It's blueberry pickin' time in Georgia

Contributing Editor Sharon Dowdy Thursday, 19 May 2011

It’s blueberry time in Georgia, and farmers expect a good season, says a University of Georgia blueberry expert.

“We started picking (Southern) highbush berries the last of April, and the crop looks good this year,” said Danny Stanaland, the UGA Cooperative Extension agent in Bacon County, Ga., which is in the heart of Georgia blueberry country.

Most are rabbiteyes
About 60 percent of blueberries in Georgia are the rabbiteye variety. The remaining 40 percent are Southern highbush variety. Farmers will begin harvesting rabbiteye berries later this month. Harvest for both varieties runs through July.

Georgia didn’t get late-spring frosts this year. This caused the bushes to produce more fruit, which isn’t always a good thing, Stanaland said.

“Growers had a little trouble with the bushes over-fruiting because of a cold early winter followed by a warm spell,” he said. “The little frosts and freezes we usually have thin the fruit. When this doesn’t happen, the bush makes more berries, and the berries are a little smaller than they would have been if the plant had thinned.”

Need more rain
Overall, though, the crop looks “really good,” he said. Weather is a hot topic right now for all farmers. Stanaland says the weather is “cooperating, but we haven’t had much rain, and we need some.”

Steve Mullis of Alma tends 400 acres of his own blueberries and is the president of the Georgia Blueberry Growers Association. He has been involved in the industry since its infancy in the early 1970s when, as a teenager in FFA, he helped plant the state’s first crop.

“It’s an emerging crop across the U.S., not just in Georgia,” Mullis said. “We started in Georgia with a handful of growers, and now we have around 325 growers who sell to the fresh and frozen market.”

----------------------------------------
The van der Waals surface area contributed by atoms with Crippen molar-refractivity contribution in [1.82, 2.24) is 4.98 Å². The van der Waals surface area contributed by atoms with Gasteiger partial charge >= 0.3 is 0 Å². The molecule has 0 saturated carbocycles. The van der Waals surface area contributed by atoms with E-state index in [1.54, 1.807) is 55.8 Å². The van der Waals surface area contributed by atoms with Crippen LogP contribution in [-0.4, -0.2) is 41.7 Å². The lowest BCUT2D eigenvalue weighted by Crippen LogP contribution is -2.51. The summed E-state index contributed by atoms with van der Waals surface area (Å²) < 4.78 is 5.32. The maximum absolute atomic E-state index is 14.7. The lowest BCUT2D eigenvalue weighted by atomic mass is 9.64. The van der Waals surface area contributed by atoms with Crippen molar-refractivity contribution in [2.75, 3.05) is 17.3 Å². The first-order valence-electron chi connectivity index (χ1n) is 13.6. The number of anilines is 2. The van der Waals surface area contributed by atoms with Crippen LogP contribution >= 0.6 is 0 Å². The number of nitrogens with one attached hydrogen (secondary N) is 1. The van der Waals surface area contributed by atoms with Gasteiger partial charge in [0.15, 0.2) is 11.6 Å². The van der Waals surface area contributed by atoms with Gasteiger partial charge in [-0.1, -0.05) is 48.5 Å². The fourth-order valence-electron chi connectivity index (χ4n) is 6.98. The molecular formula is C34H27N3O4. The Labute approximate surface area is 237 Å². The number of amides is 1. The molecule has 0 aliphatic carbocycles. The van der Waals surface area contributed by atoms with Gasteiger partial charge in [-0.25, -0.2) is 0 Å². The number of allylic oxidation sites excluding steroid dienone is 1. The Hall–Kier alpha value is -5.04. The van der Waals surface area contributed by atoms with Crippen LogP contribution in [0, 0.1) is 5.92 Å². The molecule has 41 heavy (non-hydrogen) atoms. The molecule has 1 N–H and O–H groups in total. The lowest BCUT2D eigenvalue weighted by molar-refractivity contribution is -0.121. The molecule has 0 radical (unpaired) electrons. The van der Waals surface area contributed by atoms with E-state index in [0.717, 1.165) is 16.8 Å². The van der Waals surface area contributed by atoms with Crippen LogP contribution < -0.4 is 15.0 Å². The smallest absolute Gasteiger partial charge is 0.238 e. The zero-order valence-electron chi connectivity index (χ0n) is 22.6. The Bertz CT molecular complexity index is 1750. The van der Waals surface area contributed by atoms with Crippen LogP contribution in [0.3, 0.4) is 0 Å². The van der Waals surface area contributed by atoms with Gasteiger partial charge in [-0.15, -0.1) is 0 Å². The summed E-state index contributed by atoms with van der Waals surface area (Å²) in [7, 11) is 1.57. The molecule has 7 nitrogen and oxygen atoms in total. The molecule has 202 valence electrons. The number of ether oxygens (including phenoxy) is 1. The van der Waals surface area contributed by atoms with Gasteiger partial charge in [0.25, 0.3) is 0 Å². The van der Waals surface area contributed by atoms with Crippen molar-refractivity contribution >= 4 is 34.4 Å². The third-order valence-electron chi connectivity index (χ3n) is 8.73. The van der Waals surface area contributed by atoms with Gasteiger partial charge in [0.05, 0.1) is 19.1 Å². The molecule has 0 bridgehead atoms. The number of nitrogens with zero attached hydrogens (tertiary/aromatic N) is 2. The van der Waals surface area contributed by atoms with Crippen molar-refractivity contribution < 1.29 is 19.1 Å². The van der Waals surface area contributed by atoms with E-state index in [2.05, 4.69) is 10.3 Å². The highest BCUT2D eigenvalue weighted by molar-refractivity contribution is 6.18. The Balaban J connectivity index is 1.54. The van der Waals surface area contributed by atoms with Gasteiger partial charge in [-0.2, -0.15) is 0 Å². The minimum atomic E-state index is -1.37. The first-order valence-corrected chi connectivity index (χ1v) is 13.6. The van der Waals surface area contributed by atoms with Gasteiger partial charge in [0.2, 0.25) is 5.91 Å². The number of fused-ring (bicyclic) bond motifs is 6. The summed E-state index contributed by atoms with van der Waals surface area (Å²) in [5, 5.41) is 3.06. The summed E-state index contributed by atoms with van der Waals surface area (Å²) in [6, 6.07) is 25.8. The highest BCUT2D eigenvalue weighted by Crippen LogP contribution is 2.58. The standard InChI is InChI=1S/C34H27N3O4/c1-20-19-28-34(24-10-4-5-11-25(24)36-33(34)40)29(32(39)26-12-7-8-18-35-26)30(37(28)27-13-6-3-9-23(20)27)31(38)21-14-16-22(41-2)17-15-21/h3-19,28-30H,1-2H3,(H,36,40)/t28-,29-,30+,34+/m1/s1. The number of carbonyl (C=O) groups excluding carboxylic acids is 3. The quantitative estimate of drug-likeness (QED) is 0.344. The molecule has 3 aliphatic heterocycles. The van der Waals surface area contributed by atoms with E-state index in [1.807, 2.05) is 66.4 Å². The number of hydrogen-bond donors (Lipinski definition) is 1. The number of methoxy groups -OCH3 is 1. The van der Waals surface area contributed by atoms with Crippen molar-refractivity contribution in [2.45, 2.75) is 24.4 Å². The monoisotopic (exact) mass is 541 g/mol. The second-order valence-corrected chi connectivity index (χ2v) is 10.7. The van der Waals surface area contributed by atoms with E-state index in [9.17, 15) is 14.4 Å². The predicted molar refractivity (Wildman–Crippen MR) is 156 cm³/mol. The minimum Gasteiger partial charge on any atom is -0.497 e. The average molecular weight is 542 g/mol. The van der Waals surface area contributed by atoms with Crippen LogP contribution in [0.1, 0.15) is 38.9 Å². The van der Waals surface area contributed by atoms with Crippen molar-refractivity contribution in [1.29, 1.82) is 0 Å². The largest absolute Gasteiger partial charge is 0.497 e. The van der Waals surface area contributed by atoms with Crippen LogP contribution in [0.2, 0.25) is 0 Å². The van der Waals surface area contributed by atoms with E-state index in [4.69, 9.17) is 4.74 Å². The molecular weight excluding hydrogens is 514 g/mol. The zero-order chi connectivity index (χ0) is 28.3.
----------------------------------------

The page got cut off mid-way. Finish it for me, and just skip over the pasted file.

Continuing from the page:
No. 4 for now
Grown in a few southeast counties, Georgia-grown blueberries are sold in the U.S. and exported to other countries.

If Mother Nature doesn’t send a “weather tragedy,” Mullis anticipates the blueberry crop will be larger this season than last. “We should have a record crop,” he said. “But there are a lot of variables between now and the end of the season. The crop is going okay. We’re just a little short on labor.”

Georgia farmers grow around 25,000 acres of blueberries. This puts Georgia in fourth place production-wise behind Michigan, New Jersey and North Carolina. “We’re No. 4 now, but we are slowly moving up,” Stanaland said.

A healthy want
Stanaland feels the economy has taken a turn and consumers are spending more on items they want instead of need.

“With a commodity like blueberries, you don’t have to have them, but they are sure good,” he said. “And if you eat a few every day, they are very healthy for you.”

For home gardeners who want to add a blueberry bush or two to their landscapes, Mullis recommends rabbiteye varieties.

Dr. Teri Hamlin
North Region Agriculture Education
Georgia Department of Education
204C Four Towers University of Georgia
Athens, Ga 30602
706-552-4461 / 706-540-0032
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